While it's true that you don't get specific minis for these monsters I had 90% of the time no problem just using the miniatures of the base game to proxy the CK monsters. In the other cases I just used 3d tokens that can be found on BGG, which are pretty much cardboard standins featuring the monster art.

Edited by DAMaz

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It's true that you can find solutions to make CK stuff visible on the map. 

 

While, on the other side, the H&M (I'm always thinking about M&M's while type "H&M", don't know why since I don't like chocolate at all  :P ) provide everything, it's worth a look.

 

Well before buying my main box I have printed the rules of the main game so I can read it at ease than before a screen (which I cannot do for more than a few minutes)

 

When sure about my purchase intention, I go next week to my retailer to acquire it. Since I live in a non englishspeaking country, I ask myself about buying it in English or in French (my motherlanguage). Edge, the french editor of FFG games does it pretty well but lacks precision and re-reading in its translations. My group will hte me probably but I will buy the game in english. Since the rules still provoke questions, I think reading them in their original language is still a + than relying on bad translated material.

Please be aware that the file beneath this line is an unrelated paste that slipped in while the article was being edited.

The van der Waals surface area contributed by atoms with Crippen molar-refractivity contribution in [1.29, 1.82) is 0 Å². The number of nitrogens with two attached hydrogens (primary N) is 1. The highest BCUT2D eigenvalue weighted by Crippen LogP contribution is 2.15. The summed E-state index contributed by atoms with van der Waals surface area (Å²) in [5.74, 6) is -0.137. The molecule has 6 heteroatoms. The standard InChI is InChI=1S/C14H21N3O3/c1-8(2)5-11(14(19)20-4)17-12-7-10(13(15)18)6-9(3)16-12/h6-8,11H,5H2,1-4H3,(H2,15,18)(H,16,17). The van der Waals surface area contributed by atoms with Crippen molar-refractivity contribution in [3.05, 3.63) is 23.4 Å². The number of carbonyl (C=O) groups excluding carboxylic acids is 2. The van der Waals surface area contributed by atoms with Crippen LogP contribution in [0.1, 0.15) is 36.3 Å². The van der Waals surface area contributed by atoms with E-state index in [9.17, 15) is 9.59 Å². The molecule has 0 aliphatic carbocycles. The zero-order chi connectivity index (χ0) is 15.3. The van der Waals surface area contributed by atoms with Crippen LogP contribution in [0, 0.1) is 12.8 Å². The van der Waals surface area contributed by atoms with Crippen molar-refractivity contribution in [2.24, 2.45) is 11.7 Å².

thanks for all your advices ans recomandations,

 

Elrad

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Honestly, the French translation is good and don't have any real huge mistake (except one with the lava).

 

And for the rule's question, even the english rulebook isn't enough to provide you all the answer anyway so you will have to look at the differents FAQ, and Q&A from the editor.

 

I've got some game in english, but to me for a game as complicated as Descent, I would recommend you to buy it in the language most of your players will understand the most.

 

They will appreciate it more, especially the story parts. Otherwise you will have to read it in english for them, or translate them when you're reading it. 

 

Which is really less enjoyable for the players.

 

As for me, I only have Forgotten souls and Nature's Ire in english because they don't exist yet in French :P

Edited by Kyarn

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Honestly, the French translation is good and don't have any real huge mistake (except one with the lava).

 

And for the rule's question, even the english rulebook isn't enough to provide you all the answer anyway so you will have to look at the differents FAQ, and Q&A from the editor.

 

I've got some game in english, but to me for a game as complicated as Descent, I would recommend you to buy it in the language most of your players will understand the most.

 

They will appreciate it more, especially the story parts. Otherwise you will have to read it in english for them, or translate them when you're reading it. 

 

Which is really less enjoyable for the players.

 

As for me, I only have Forgotten souls and Nature's Ire in english because they don't exist yet in French :P

 

Yes this is so true.

 

I am French Canadian and English is my second language. My English is good enough to follow and explain Descent rules easily.

 

For this reason I have bought the game in English (mainly because it is cheaper and I wanted access to all the content in the same language) but I realize that some people in my playing group had some difficulties with all the text and interpretation.

 

Because of this, it is harder to bring the game to the table. I need to have very specific friends available else there is one of them that will complain about the game being too complicated.